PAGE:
On December 10, 1982, a then-obscure academic from the American Midwest took to the pages of National Review magazine with a lengthy indictment of America’s intellectual class. Though this was the height of the Reagan Revolution — a heady time for the Review’s conservative editors and readers — the author had nothing to say about tax cuts or defence policy. Instead, he peppered his argument with references to Socrates and Nietzsche. A typical applause line was: “The Bible and Plutarch have ceased to be a part of the soul’s furniture.”
Yet the piece hit a nerve. And in time, it grew into a bestselling book that made the author — Indianapolis-born philosopher and classicist Allan David Bloom — an academic celebrity.
Much of Bloom’s success no doubt was owed to his book’s inspired title, The Closing of the American Mind. But the timing was perfect, too, arriving on shelves in the fall of 1987, when political correctness was just becoming an acute force for censorship. I was a college student at the time. And reading Bloom’s book helped convince me that, no, it wasn’t just me: something really was wrong with the way my generation was being educated and politically programmed.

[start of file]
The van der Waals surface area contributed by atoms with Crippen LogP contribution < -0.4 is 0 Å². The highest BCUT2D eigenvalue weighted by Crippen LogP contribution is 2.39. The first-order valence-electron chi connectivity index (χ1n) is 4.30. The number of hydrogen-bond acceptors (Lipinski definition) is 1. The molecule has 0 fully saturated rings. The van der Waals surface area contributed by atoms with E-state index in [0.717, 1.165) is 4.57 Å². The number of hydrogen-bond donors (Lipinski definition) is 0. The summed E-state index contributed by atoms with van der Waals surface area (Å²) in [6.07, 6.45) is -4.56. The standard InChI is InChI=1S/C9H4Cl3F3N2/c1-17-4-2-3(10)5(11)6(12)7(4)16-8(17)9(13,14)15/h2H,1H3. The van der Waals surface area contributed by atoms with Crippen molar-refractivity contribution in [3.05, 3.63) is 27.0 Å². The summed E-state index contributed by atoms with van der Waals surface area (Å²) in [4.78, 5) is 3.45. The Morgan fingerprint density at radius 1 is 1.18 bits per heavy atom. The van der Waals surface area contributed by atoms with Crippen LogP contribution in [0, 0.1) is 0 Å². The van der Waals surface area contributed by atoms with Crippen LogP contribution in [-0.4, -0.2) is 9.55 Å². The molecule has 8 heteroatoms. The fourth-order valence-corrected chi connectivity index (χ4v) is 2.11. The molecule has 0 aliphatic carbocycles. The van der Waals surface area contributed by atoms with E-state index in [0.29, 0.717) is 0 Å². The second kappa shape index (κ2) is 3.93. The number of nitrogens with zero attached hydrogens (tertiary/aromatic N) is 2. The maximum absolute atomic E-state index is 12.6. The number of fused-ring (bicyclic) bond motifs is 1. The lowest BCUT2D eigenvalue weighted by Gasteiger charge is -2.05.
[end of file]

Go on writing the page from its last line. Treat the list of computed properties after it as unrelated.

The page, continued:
Bloom was especially repelled by relativism, which he described as “the consciousness that one loves one’s own way because it is one’s own, not because it is good.” Though he was hardly the first postwar critic to abhor the fragmenting of cultural life and the marginalisation of the Western canon, Bloom went deeper with his analysis, showing how the emerging obsession with identity politics (as we now call it) left students glum and aimless — brimming with grievances, while lacking the sense of common purpose that once animated higher learning...